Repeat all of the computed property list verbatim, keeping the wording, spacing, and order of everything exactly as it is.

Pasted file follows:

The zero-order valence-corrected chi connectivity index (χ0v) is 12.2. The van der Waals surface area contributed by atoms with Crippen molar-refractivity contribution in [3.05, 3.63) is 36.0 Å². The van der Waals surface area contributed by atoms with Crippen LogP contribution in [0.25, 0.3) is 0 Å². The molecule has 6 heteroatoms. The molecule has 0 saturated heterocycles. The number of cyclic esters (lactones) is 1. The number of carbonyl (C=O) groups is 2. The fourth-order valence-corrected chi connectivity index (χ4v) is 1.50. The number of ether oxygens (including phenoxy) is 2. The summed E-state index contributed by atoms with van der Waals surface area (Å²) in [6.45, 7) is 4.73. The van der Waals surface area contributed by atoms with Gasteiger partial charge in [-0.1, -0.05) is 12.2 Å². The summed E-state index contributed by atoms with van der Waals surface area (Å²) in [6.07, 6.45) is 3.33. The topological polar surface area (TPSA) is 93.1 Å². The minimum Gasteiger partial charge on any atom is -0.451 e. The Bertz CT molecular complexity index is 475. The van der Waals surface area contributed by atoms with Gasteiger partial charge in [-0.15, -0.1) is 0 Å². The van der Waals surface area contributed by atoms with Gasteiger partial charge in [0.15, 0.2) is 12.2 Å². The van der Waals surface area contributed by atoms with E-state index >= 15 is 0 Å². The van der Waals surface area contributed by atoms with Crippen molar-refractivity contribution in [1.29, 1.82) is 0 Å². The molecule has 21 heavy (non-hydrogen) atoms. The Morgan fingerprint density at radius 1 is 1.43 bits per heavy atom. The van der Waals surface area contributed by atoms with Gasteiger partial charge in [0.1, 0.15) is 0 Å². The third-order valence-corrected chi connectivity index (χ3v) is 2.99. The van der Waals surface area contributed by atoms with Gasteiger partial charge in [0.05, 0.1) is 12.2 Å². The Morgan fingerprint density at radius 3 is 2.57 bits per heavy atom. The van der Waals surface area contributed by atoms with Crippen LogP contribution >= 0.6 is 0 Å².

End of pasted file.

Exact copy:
The zero-order valence-corrected chi connectivity index (χ0v) is 12.2. The van der Waals surface area contributed by atoms with Crippen molar-refractivity contribution in [3.05, 3.63) is 36.0 Å². The van der Waals surface area contributed by atoms with Crippen LogP contribution in [0.25, 0.3) is 0 Å². The molecule has 6 heteroatoms. The molecule has 0 saturated heterocycles. The number of cyclic esters (lactones) is 1. The number of carbonyl (C=O) groups is 2. The fourth-order valence-corrected chi connectivity index (χ4v) is 1.50. The number of ether oxygens (including phenoxy) is 2. The summed E-state index contributed by atoms with van der Waals surface area (Å²) in [6.45, 7) is 4.73. The van der Waals surface area contributed by atoms with Gasteiger partial charge in [-0.1, -0.05) is 12.2 Å². The summed E-state index contributed by atoms with van der Waals surface area (Å²) in [6.07, 6.45) is 3.33. The topological polar surface area (TPSA) is 93.1 Å². The minimum Gasteiger partial charge on any atom is -0.451 e. The Bertz CT molecular complexity index is 475. The van der Waals surface area contributed by atoms with Gasteiger partial charge in [-0.15, -0.1) is 0 Å². The van der Waals surface area contributed by atoms with Gasteiger partial charge in [0.15, 0.2) is 12.2 Å². The van der Waals surface area contributed by atoms with E-state index >= 15 is 0 Å². The van der Waals surface area contributed by atoms with Crippen molar-refractivity contribution in [1.29, 1.82) is 0 Å². The molecule has 21 heavy (non-hydrogen) atoms. The Morgan fingerprint density at radius 1 is 1.43 bits per heavy atom. The van der Waals surface area contributed by atoms with Gasteiger partial charge in [0.1, 0.15) is 0 Å². The third-order valence-corrected chi connectivity index (χ3v) is 2.99. The van der Waals surface area contributed by atoms with Gasteiger partial charge in [0.05, 0.1) is 12.2 Å². The Morgan fingerprint density at radius 3 is 2.57 bits per heavy atom. The van der Waals surface area contributed by atoms with Crippen LogP contribution >= 0.6 is 0 Å².